He makes this joke in English, so that all of us can be in on it. Since Amsterdam seems to be on the itinerary of every gay tourist, the gay scene here is the most international of any urban center in Europe. English is absolutely the lingua franca, which is just one more reason Amsterdam is such a relaxing stopover for anglophones. The Dutch themselves are historically a nation of linguists, a legacy of their role as a nation of traders, and most of them seem to speak not only excellent English but also fluent German and at least a Romance language or two. Be prepared for lots of bilingual puns, most of them with punchlines involving fingers stuck in dykes. For the record, “dyke” in Dutch, that is, the lesbian-type as opposed to the seawall-type, is “pot.” The operative word for men, aside from “homo” and “gay,” is “flikker.”

    The host at the next bar on our itinerary is in fact a fellow American, Tony De Rosa, owner of De Spijk, a.k.a. the Spyker Bar. The clientele is overwhelmingly male and butch. “The Spyker is the only bar in the world to host jack-off parties,” proclaims a sign, this one put up by the Amsterdam Jacks, the local JO Olympic team. It adds: “Don’t you want to be part of history?”

    ***Peter*** pops into the backroom for a second to make some quick notes for inclusion in the next edition of his guide. He’s a balding man with soulfully deep blue eyes, a gentle smile, and both the crisp demeanor and the organizational skills of ****the British Rail manager he used to be**** before he got into the gay-guidebook business.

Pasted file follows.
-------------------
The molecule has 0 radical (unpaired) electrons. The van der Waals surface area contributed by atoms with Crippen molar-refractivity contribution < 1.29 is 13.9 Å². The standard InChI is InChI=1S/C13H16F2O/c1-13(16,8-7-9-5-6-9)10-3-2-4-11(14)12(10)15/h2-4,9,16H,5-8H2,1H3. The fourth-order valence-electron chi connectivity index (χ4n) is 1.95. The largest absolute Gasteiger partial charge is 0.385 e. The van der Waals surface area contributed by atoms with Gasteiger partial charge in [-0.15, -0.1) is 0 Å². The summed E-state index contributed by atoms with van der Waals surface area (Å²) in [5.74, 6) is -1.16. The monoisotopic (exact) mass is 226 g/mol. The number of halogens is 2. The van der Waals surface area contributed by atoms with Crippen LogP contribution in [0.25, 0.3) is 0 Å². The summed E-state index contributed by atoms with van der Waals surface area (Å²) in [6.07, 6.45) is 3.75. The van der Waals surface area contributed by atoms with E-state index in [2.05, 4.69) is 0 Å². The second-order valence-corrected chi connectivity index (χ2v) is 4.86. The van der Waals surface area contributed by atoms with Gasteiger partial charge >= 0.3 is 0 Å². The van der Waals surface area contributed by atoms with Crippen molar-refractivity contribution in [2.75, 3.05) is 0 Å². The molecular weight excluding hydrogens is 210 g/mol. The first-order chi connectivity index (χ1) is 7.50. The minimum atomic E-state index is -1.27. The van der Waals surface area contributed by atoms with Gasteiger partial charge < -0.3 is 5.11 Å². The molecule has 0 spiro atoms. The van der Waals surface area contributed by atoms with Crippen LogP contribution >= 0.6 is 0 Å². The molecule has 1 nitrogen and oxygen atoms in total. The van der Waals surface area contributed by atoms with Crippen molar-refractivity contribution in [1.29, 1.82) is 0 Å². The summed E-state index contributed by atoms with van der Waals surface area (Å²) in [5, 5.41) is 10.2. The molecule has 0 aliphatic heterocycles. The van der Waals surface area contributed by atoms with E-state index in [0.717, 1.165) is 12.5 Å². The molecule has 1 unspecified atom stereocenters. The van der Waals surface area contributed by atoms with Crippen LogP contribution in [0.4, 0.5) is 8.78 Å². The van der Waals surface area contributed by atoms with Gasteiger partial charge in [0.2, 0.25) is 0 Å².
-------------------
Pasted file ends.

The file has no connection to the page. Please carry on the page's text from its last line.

But his customary English manners desert him completely as he comes yelping out of the cavelike space where the Jacks have their safe-sex parties several times a month, with the official approval of the Dutch Ministry of Health. “There’s some graffiti on the wall that says, ****”Peter Glencross knelt here,” he reports indignantly****, “but I’ve never been in there before in my life!”

    While Peter recovers his aplomb, Tony, who looks like your basic teddy bear, tells us that before he was a born-again jack-off party host from Amsterdam he was an old hippie from San Francisco turned middle-aged screenplay editor from Los Angeles. In 1985, he took what was to be a two-month trip to Europe. He didn’t like Britain, his first stop. His next destination was Amsterdam, and as he was exiting Central Station, he knew in a flash that he wanted to live here. He never got any farther. Today he says he only misses two things about the United States: American aspirin, and yellow legal-sized pads.